More than a few wine producers are just as adamant about not using corks in their wines, and a few are even putting screw caps on bottles of wine in the $150 range. The problem stems from lower cork quality and the disaster of cork contamination.
A nasty little mold called TCA creeps into the cork seemingly from nowhere, but its effect is obvious from the telltale wet-cardboard-in-a-damp-basement smell: The flavor of your wine will be obliterated. Your bottle of wine will be ruined regardless of its cost.
Tainted cork is nothing new, but, depending on which source you ask, it occurs in 3 to 10 percent of all wines bottled. At 3 percent the winery usually sticks with using corks. As contamination gets closer to 10 percent, many wineries switch to using polyurethane closures. These colorful plastic cork substitutes usually ensure quality but do nothing when it comes to helping a wine age. Some wineries use these for their drink-now varieties like Riesling, pinot grigio or chardonnay and use corks for their cabernets.
Then there is that radical group of wineries, ranging from places like Australia, New Zealand and a number in America, that want nothing to do with any form of cork be it polyurethane or the real thing. The latest shipments from Lawson's and Villa Maria, two upscale New Zealand wineries, have switched to screw cap.
But the most outspoken, unabashed, anti-cork winery is Bonny Doon from Santa Cruz, Calif. This is the Che Guevara of the movement. The winery recently held an event in New York City to celebrate "The death of the cork 1585-2002." The eulogy was delivered by no less a wine personage than the famed British writer Jancis Robinson: "How we shall miss thy cylindrical barky majesty ... and your uncomparable squidgness." Having a hugely influential authority like Robinson refer to the cork as a "stink bomb" does make you sit up and wonder.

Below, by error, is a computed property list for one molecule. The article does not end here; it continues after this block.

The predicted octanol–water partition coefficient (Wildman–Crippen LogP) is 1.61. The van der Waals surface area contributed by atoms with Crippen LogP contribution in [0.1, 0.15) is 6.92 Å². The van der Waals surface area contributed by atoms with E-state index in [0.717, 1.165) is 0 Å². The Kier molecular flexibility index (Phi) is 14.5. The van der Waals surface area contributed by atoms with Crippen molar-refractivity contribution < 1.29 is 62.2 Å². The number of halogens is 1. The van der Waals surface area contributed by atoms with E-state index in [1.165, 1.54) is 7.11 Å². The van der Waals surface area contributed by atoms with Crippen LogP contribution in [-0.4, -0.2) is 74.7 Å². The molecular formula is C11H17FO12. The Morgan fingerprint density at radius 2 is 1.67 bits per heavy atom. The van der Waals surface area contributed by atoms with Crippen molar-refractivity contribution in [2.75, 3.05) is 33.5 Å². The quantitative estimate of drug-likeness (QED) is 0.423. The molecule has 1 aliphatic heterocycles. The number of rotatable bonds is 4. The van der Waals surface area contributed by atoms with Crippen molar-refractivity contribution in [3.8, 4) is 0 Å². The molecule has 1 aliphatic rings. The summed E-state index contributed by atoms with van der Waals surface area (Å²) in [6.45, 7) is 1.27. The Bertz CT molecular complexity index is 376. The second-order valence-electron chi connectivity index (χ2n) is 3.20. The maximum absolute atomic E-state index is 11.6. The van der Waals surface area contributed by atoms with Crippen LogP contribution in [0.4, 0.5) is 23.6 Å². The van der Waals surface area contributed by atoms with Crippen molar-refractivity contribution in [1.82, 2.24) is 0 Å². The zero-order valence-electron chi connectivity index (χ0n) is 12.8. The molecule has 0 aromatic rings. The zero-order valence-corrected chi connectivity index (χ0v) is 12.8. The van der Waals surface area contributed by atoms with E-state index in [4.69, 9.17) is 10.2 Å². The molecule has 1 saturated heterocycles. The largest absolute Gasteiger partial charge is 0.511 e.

Bonny Doon is the largest and most influential winery to jump onto the screw-cap bandwagon. Wineries like this one will force restaurants to consider the screw cap. Maybe the easy way out is simply to use their wine as a wine by the glass, thus leaving the pesky screw cap behind the bar.
Wondering how the cork industry was feeling amid the bombast, I contacted Ken Freeze, a public relations person for Cork Manufacturers, a company that distributes corks to wineries throughout the United States. He didn't seem panicky in the least. According to its industry newsletters, cork is still going strong, with plenty of supply and demand. The main thing he stressed was the work being done on the complete removal of cork taint. Still, he implied, those large wineries in California have to do their own internal quality-control tests with every batch of cork they purchase.
As a strong industry spokesperson, he was still advocating a buyer-beware sense to the overall problem of cork quality. "When I go to a winery they can tell me exactly where their grapes come from and exactly who made their barrels," Freeze told me, "but they seldom care about the source of their corks, and many still buy the cheapest." The fact is, 10 years ago there were six cork suppliers in the United States. Today there are 22. "Corks seem to be more of a beauty contest than a quality contest."
When he was asked if he was worried about all of the anti-cork, pro-screw-cap propaganda from Randall Graham of Bonny Doon Winery, he chuckled and said, "He tried polyurethane for a few years and it didn't work. He is a showman who is really great at getting a headline. In three years he will be onto something else."
One thing is certain. There is a quality wine with a screw cap in your future. Polyurethane isn't going away anytime soon either. One question though: Is the problem limited to this country? While working on this story, I thought it would be good to have a glass of fine port. I opened a bottle of tawny only to find the unforgettable smell of cork taint. Seems even the Portuguese aren't safe.